When people think San Diego, they think beaches and theme parks. And they’re right—those are two big draws to the area. But there’s so much more to experience once you’re here. Here’s 5 fantastic places to go sightseeing in San Diego.
We have a world-class zoo in San Diego, but did you know we have a world-class safari park, too? You might not expect to see lions and giraffes while sightseeing in San Diego, but choose one of these safaris and you definitely will.
Caravan Safari & Caravan Safari Deluxe: Travel in the back of a covered, open-air safari truck to visit at least two field enclosures. Get an up-close view of Asian and African birds and mammals, with an opportunity to feed giraffes!
Cheetah Safari: Meet and greet the star of Cheetah Run!
Cart Safari: Tour around African Plains or Asian Savanna from the comfort of a safari cart.
Jungle Ropes Safari: Climb like a monkey on a challenging rope-course adventure!
Trike Safari: Explore the Asian Plains from the comfort of a custom-made electric trike.
Behind-the-Scenes Safari: From the comfort of a safari cart, travel to keeper-only areas with a guide to see and learn how they care for animals.
Ultimate Safari: Enjoy the customized safari experience of a lifetime!
910 N. Harbor Drive in downtown San Diego
There’s more to oceanside sightseeing in San Diego than itsy bitsy bikinis. The USS Midway, the longest-serving aircraft carrier in the 20th century, opened at the San Diego Aircraft Carrier Museum in June 2004.
Things to do aboard:
• Self-guided audio tour narrated by Midway sailors
• Docent presentations throughout the ship
• Flight simulators
• A variety of activities for kids
• Gift shop and café
• Battle of Midway Theater
• More than 400 active-duty military events are held during museum hours. They include re-enlistments, retirements, changes of command and memorials. The public is welcome to observe them.
San Diego Avenue and Twiggs Street
Old Town San Diego State Historic Park presents the opportunity to go sightseeing in San Diego as it was long ago. At this park you’ll learn about life in the Mexican and early American periods of 1821 to 1872.
Visitors are offered a glimpse into yesteryear, as converging cultures transformed San Diego from a Mexican pueblo to an American settlement. Visitors can also experience a working blacksmith shop, enjoy music, see or touch the park’s burros, and engage in activities that represent early San Diego.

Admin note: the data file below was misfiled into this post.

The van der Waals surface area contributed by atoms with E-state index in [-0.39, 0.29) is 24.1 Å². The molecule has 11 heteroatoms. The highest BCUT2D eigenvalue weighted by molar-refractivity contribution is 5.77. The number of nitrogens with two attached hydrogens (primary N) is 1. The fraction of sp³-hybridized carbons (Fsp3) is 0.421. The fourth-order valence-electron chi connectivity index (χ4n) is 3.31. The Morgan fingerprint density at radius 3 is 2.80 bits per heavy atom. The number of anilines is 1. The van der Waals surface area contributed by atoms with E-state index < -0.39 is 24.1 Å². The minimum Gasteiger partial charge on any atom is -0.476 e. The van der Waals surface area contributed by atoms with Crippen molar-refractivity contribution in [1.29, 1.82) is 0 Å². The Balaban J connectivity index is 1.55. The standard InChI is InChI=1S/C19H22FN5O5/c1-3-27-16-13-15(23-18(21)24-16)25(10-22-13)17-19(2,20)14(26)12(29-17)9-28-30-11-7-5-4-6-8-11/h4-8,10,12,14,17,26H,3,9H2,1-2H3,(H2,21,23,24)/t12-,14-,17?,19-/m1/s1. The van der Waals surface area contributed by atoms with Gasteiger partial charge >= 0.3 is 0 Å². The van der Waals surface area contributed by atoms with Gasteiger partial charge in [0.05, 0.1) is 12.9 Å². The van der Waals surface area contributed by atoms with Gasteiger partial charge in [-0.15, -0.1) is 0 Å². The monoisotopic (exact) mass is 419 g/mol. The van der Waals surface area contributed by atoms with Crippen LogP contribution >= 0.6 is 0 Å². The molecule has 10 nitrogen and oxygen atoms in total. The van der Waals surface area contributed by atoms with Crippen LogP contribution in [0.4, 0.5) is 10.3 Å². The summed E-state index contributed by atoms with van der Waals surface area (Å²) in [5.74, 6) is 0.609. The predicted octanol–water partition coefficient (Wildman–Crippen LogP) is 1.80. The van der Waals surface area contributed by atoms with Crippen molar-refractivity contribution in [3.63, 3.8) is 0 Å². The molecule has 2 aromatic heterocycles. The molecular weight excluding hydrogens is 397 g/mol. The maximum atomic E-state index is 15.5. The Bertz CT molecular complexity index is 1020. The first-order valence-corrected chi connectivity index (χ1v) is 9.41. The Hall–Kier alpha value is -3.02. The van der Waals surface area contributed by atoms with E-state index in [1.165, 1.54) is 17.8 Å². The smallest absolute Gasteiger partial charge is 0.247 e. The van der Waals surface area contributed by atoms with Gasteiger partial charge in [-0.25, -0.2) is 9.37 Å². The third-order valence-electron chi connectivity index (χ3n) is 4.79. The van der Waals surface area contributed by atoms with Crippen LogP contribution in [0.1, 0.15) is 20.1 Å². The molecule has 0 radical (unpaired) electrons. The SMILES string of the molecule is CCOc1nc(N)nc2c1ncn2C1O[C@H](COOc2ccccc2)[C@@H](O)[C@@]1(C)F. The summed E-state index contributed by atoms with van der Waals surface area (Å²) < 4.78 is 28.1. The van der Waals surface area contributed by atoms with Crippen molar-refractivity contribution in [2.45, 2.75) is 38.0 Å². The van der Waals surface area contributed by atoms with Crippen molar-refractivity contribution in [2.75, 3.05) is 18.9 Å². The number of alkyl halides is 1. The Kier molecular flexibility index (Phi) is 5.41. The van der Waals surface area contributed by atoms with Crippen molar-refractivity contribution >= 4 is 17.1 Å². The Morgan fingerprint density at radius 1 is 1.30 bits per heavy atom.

How about sightseeing in San Diego as the first European to ever set foot on the West Coast? In 1542, Juan Rodriguez Cabrillo stepped into history as the first European to do so. In addition to telling the story of 16th century exploration, the park is home to a wealth of cultural and natural resources.
Hiking: The two-mile Bayside Trail affords spectacular views of San Diego Bay and the city beyond, and takes you through one of the last remaining remnants of coastal sage scrub habitat in the world. The Coastal Tidepool Trail provides views along the ocean leading to the tide pools.
Tidepooling: The rocky intertidal area at Cabrillo National Monument is one of the best protected examples of these unique ecosystems in Southern California.
The Old Point Loma Lighthouse: One of the original eight lighthouses on the West Coast, restored and refurnished to reflect what life was like in the 1800s.
Whale Watching: Experience the annual migration of the Pacific Gray Whale as these majestic mammals pass by the park from December through February.
La Jolla Cove
Among San Diego’s beaches, La Jolla Cove is a gem. It’s very small beach, tucked between sandstone cliffs. Because of its extraordinary beauty, La Jolla Cove is one of the most photographed beaches in Southern California.
La Jolla Cove lies within the San Diego La Jolla Underwater Park Ecological Reserve, which helps to ensure that marine life remains plentiful.
Take advantage of our guide to America’s Finest City and plan your visit here.